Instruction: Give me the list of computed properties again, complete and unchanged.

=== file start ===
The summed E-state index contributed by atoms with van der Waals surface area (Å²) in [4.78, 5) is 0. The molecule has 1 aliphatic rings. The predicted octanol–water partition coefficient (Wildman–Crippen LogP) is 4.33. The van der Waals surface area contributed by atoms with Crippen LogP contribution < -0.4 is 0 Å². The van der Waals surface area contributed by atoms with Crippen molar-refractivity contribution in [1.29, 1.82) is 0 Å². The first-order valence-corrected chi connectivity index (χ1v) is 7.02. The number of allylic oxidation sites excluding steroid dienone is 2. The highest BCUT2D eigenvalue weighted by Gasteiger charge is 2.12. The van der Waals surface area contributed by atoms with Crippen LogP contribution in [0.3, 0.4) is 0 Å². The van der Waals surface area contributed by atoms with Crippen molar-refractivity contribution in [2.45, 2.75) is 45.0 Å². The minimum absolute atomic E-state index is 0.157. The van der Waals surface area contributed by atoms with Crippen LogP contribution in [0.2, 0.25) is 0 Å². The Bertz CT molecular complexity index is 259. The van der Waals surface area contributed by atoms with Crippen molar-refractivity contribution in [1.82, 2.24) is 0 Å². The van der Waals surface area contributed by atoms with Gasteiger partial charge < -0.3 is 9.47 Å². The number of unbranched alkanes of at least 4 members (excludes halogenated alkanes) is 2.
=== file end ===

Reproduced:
The summed E-state index contributed by atoms with van der Waals surface area (Å²) in [4.78, 5) is 0. The molecule has 1 aliphatic rings. The predicted octanol–water partition coefficient (Wildman–Crippen LogP) is 4.33. The van der Waals surface area contributed by atoms with Crippen LogP contribution < -0.4 is 0 Å². The van der Waals surface area contributed by atoms with Crippen molar-refractivity contribution in [1.29, 1.82) is 0 Å². The first-order valence-corrected chi connectivity index (χ1v) is 7.02. The number of allylic oxidation sites excluding steroid dienone is 2. The highest BCUT2D eigenvalue weighted by Gasteiger charge is 2.12. The van der Waals surface area contributed by atoms with Crippen LogP contribution in [0.3, 0.4) is 0 Å². The van der Waals surface area contributed by atoms with Crippen molar-refractivity contribution in [2.45, 2.75) is 45.0 Å². The minimum absolute atomic E-state index is 0.157. The van der Waals surface area contributed by atoms with Crippen LogP contribution in [0.2, 0.25) is 0 Å². The Bertz CT molecular complexity index is 259. The van der Waals surface area contributed by atoms with Crippen molar-refractivity contribution in [1.82, 2.24) is 0 Å². The van der Waals surface area contributed by atoms with Gasteiger partial charge < -0.3 is 9.47 Å². The number of unbranched alkanes of at least 4 members (excludes halogenated alkanes) is 2.